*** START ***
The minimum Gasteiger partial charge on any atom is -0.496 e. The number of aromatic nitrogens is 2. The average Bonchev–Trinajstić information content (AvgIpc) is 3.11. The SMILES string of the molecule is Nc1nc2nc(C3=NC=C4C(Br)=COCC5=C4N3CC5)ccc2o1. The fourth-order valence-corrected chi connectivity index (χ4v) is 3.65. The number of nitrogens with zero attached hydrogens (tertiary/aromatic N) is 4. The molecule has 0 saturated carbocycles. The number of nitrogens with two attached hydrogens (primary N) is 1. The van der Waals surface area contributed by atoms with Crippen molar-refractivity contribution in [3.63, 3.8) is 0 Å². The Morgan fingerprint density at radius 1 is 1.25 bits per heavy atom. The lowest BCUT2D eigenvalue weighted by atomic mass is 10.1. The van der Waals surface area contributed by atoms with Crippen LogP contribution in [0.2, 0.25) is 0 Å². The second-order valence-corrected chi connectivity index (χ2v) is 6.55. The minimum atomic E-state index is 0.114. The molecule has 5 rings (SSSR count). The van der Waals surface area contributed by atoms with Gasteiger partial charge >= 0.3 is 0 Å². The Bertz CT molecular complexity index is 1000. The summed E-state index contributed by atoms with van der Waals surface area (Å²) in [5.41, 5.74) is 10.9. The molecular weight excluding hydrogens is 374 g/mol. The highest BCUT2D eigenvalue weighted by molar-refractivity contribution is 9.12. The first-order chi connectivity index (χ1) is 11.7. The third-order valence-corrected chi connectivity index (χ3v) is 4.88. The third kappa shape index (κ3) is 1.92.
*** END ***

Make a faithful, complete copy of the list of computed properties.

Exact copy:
The minimum Gasteiger partial charge on any atom is -0.496 e. The number of aromatic nitrogens is 2. The average Bonchev–Trinajstić information content (AvgIpc) is 3.11. The SMILES string of the molecule is Nc1nc2nc(C3=NC=C4C(Br)=COCC5=C4N3CC5)ccc2o1. The fourth-order valence-corrected chi connectivity index (χ4v) is 3.65. The number of nitrogens with zero attached hydrogens (tertiary/aromatic N) is 4. The molecule has 0 saturated carbocycles. The number of nitrogens with two attached hydrogens (primary N) is 1. The van der Waals surface area contributed by atoms with Crippen molar-refractivity contribution in [3.63, 3.8) is 0 Å². The Morgan fingerprint density at radius 1 is 1.25 bits per heavy atom. The lowest BCUT2D eigenvalue weighted by atomic mass is 10.1. The van der Waals surface area contributed by atoms with Crippen LogP contribution in [0.2, 0.25) is 0 Å². The second-order valence-corrected chi connectivity index (χ2v) is 6.55. The minimum atomic E-state index is 0.114. The molecule has 5 rings (SSSR count). The van der Waals surface area contributed by atoms with Gasteiger partial charge >= 0.3 is 0 Å². The Bertz CT molecular complexity index is 1000. The summed E-state index contributed by atoms with van der Waals surface area (Å²) in [5.41, 5.74) is 10.9. The molecular weight excluding hydrogens is 374 g/mol. The highest BCUT2D eigenvalue weighted by molar-refractivity contribution is 9.12. The first-order chi connectivity index (χ1) is 11.7. The third-order valence-corrected chi connectivity index (χ3v) is 4.88. The third kappa shape index (κ3) is 1.92.